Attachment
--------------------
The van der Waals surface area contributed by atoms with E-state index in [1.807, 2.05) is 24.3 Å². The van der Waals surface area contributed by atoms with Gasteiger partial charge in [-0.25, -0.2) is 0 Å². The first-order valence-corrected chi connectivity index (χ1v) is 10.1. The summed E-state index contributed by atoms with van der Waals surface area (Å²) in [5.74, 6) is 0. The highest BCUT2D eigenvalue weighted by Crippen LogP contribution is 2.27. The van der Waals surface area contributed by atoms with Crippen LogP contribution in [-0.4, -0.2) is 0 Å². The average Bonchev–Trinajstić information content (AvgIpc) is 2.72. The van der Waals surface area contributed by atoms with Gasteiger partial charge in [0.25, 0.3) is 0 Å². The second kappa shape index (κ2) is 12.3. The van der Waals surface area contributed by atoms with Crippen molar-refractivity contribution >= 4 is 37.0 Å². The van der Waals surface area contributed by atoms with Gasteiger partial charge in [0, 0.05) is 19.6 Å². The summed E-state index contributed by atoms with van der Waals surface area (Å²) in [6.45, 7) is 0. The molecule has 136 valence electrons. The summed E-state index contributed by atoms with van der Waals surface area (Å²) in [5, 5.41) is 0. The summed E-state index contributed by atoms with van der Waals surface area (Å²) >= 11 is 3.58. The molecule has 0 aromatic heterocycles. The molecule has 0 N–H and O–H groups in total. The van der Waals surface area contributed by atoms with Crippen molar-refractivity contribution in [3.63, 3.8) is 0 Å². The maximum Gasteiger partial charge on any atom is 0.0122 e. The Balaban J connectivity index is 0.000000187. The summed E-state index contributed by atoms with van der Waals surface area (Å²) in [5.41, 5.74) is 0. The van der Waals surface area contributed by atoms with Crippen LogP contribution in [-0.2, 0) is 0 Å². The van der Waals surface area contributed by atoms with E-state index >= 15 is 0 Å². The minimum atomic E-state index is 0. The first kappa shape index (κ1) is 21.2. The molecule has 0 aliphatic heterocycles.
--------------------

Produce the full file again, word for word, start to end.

The van der Waals surface area contributed by atoms with E-state index in [1.807, 2.05) is 24.3 Å². The van der Waals surface area contributed by atoms with Gasteiger partial charge in [-0.25, -0.2) is 0 Å². The first-order valence-corrected chi connectivity index (χ1v) is 10.1. The summed E-state index contributed by atoms with van der Waals surface area (Å²) in [5.74, 6) is 0. The highest BCUT2D eigenvalue weighted by Crippen LogP contribution is 2.27. The van der Waals surface area contributed by atoms with Crippen LogP contribution in [-0.4, -0.2) is 0 Å². The average Bonchev–Trinajstić information content (AvgIpc) is 2.72. The van der Waals surface area contributed by atoms with Gasteiger partial charge in [0.25, 0.3) is 0 Å². The second kappa shape index (κ2) is 12.3. The van der Waals surface area contributed by atoms with Crippen molar-refractivity contribution >= 4 is 37.0 Å². The van der Waals surface area contributed by atoms with Gasteiger partial charge in [0, 0.05) is 19.6 Å². The summed E-state index contributed by atoms with van der Waals surface area (Å²) in [6.45, 7) is 0. The molecule has 136 valence electrons. The summed E-state index contributed by atoms with van der Waals surface area (Å²) in [5, 5.41) is 0. The summed E-state index contributed by atoms with van der Waals surface area (Å²) >= 11 is 3.58. The molecule has 0 aromatic heterocycles. The molecule has 0 N–H and O–H groups in total. The van der Waals surface area contributed by atoms with Crippen molar-refractivity contribution in [3.63, 3.8) is 0 Å². The maximum Gasteiger partial charge on any atom is 0.0122 e. The Balaban J connectivity index is 0.000000187. The summed E-state index contributed by atoms with van der Waals surface area (Å²) in [5.41, 5.74) is 0. The van der Waals surface area contributed by atoms with Crippen LogP contribution in [-0.2, 0) is 0 Å². The van der Waals surface area contributed by atoms with E-state index >= 15 is 0 Å². The minimum atomic E-state index is 0. The first kappa shape index (κ1) is 21.2. The molecule has 0 aliphatic heterocycles.